The fusion of synaptic vesicles (SVs) with the plasma membrane of the active zone (AZ) upon arrival of an action potential (AP) at the presynaptic compartment is a tightly regulated probabilistic process crucial for information transfer (https://www.ncbi.nlm.nih.gov/pmc/articles/PMC4773589). In a typical forebrain synapse, only ~15% of APs arriving at the presynaptic terminal cause fusion of a synaptic vesicle.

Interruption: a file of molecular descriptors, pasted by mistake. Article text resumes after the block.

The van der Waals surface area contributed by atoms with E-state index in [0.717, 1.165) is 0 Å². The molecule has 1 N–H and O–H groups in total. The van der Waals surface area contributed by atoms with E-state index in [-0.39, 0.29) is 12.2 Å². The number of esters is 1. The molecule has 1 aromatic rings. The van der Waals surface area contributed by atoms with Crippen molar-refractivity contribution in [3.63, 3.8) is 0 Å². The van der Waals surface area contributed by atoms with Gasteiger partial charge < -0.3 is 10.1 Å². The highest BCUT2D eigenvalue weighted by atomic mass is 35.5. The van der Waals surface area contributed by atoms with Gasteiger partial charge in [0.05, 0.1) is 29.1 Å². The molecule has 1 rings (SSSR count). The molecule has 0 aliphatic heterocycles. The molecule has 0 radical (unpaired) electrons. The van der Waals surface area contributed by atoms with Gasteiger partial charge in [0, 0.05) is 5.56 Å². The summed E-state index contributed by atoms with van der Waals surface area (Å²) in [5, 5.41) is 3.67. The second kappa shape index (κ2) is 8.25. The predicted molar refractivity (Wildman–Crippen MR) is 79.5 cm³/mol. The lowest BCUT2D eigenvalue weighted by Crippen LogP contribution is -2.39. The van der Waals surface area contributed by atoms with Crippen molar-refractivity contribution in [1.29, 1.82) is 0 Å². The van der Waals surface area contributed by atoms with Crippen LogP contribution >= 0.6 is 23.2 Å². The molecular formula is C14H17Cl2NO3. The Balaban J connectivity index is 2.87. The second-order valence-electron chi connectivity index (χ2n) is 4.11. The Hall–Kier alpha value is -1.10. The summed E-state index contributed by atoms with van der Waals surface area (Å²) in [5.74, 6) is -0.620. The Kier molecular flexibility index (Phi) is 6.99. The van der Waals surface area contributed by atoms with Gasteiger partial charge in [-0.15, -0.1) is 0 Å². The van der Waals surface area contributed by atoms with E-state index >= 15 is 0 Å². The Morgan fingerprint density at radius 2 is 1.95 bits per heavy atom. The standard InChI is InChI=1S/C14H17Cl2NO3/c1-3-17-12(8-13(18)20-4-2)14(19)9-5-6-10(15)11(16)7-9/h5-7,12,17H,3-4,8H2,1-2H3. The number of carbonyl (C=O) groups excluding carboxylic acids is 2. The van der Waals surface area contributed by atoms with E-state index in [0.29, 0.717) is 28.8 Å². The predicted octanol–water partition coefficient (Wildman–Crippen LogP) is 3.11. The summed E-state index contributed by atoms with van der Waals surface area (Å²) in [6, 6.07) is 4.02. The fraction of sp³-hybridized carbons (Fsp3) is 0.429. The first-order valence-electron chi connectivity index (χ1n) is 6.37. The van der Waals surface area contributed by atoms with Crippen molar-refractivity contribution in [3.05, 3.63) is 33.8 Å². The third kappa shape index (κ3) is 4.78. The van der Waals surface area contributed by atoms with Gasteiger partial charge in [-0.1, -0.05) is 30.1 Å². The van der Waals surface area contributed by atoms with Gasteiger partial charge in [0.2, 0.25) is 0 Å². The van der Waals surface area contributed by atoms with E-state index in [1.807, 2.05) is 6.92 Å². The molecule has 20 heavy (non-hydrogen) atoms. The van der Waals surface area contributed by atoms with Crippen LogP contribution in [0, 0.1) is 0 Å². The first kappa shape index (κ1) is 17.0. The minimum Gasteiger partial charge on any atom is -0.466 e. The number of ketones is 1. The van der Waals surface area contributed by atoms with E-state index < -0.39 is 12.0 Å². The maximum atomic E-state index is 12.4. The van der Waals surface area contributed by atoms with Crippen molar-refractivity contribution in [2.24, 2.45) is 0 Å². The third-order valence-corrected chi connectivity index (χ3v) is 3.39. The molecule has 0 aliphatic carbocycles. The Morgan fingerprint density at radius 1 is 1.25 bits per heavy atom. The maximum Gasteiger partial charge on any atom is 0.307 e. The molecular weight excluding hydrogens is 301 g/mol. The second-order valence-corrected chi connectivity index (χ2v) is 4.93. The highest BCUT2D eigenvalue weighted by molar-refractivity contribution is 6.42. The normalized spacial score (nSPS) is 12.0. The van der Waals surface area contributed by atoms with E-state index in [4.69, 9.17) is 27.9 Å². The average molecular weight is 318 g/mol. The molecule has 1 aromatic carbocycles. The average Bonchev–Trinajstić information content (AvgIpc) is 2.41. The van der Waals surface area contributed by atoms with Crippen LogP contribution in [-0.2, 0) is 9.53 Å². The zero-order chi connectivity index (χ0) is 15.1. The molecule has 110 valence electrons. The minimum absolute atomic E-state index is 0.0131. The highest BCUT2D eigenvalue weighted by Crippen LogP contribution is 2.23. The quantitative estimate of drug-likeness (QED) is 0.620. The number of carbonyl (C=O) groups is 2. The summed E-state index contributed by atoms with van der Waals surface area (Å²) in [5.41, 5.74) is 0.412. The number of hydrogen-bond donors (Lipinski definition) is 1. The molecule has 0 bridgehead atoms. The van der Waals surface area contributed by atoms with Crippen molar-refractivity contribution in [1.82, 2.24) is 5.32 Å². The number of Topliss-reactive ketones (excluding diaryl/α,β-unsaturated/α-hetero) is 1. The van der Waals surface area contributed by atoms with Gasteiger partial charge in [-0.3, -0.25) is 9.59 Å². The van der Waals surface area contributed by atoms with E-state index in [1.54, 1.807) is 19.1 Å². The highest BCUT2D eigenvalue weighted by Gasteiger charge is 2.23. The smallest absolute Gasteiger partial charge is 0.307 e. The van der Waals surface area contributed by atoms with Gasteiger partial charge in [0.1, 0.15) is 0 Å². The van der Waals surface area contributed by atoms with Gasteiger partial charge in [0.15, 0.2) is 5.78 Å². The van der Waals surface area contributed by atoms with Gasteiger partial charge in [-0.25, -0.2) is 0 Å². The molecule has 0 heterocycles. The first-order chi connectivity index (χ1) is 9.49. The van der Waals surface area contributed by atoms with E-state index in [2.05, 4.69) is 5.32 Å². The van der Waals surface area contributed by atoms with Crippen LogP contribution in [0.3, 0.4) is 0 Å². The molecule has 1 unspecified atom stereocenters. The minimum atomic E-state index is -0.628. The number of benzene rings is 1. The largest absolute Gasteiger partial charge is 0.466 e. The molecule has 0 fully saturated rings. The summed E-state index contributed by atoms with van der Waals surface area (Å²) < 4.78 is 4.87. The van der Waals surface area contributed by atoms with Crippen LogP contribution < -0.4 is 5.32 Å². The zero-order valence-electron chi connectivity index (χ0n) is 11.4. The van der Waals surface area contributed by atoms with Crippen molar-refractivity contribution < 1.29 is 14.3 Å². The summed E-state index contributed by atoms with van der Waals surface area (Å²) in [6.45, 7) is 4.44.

My question is, what factors make this process probabilistic? What happens at the molecular/cellular level that an action potential can lead to the fusion of synaptic vesicles one time and not another time? Is it due to some differences between different synaptic vesicles, how the vesicles are positioned inside the synapse, variations in the synapse's environment, differences between action potentials, etc?